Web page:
Ancient Sparta, as a pessimistic society, provides the counterpoint to Athens. Noticeably, there are no Spartan historians, no Spartan playwrights, no Spartan philosophers. Almost everything we know about the Spartans comes from their rivals, the Athenians. But 2400 years later, half-way around the world and in another language, “Spartan” is still a synonym for discipline and deprivation. Spartan society was completely militarized. Sparta was based on a slave economy, with slave provided by military conquest. Its educational practices were harsh, disciplinarian and directed toward military service. Sparta was intolerant of differences; it valued conformity and absolute obedience to authority. Sparta did not seek improvement, except in military matters. Sparta did not seek improvement; it abhorred change.
Optimism and Pessimism in American Politics
It seems to me that our current political divide and culture wars relate to an optimistic or pessimistic outlook. Progressives embrace diversity and change, while conservatives seek to revert to the status quo of the late 1950s. Attitudes towards immigration, cultural and sexual diversity, religious tolerance, militarization and authority – all seem to relate to the division between optimism and pessimism described by David Deutsch. In most measures, Democrats are the party of optimism, and Republicans are the party of pessimism. This is why Barack Obama successfully energized Democratic voters with his message of hope and change. And Obama himself is the embodiment of diversity within American politics.
Donald Trump’s acceptance speech for the nomination of the Republican party paints a dark (and inaccurate) picture of America. It is a thoroughly pessimistic speech, written to appeal to a thoroughly pessimistic partisan following. Donald Trump’s supporters have one of the most distinctive demographic form of any in recent election history. Trump’s supporters are America’s aging white majority, who look back to the 1950s and 1960s as their template for what the country should be. This demographic group is still strong, but it is fading in significance with every passing year.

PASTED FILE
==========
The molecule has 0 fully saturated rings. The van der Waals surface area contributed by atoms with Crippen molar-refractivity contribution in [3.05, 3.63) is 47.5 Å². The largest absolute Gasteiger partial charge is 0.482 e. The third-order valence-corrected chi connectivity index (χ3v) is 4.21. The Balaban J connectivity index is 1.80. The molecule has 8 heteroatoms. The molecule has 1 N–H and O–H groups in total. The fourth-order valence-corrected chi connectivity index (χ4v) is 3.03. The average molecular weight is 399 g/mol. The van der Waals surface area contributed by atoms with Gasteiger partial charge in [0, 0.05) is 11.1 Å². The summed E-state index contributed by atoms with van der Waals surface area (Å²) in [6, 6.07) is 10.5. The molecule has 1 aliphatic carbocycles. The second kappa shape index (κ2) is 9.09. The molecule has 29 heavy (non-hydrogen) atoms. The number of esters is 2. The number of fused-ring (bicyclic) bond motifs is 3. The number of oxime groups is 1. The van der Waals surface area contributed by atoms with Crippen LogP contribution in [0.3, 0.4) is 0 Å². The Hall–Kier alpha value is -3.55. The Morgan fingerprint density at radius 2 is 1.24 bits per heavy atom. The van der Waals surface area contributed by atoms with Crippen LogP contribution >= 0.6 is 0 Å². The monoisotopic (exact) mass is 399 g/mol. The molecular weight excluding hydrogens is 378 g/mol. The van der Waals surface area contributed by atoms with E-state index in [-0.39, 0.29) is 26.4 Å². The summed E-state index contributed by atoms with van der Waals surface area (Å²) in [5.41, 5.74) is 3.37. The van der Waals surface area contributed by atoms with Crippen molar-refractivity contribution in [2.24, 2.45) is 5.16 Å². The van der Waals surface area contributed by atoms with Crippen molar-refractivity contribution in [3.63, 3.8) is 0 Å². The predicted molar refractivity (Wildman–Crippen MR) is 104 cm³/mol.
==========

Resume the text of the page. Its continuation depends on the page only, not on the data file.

Caveats and Conclusions
To be fair, neither individuals nor societies are strictly optimistic or pessimistic. I know a man who is a classic pessimist in most things. He arrives at the airport two hours before flight time; he is very conservative about investments and spending. However, he climbs mountains – technical climbs of thousands of feet, alone, in winter! Clearly, this is the behavior of an optimist!
Likewise, the apparently optimistic culture of Athens had pessimistic traits. The democracy of Athens convicted Socrates of heresy and corruption of youth, and sentenced him to death for his crimes, in 399 BCE. This is not what we expect of the tolerant society described by Pericles. Sparta, also, was not completely pessimistic. Spartan culture granted more rights to women than Athens, including the right to own property and the right to divorce. These are values we associate with progressive, optimistic societies. So there are no pure endpoints in the optimistic/pessimistic spectrum.
Further, to reiterate a point I made at the beginning of this post, neither optimists nor pessimists are necessarily correct. Sparta conquered Athens in 404 BCE, ending the Athenian enlightenment. Deutsch describes several examples of optimistic cultures through history, all of which advanced civilization but subsequently failed. [Deutsch writes, "If earlier experiments in optimism had succeeded, our species would be exploring the stars, and you and I would be immortal."] Our current period of enlightenment has lasted than any other, but optimism does not have a good track record for sustained dominance.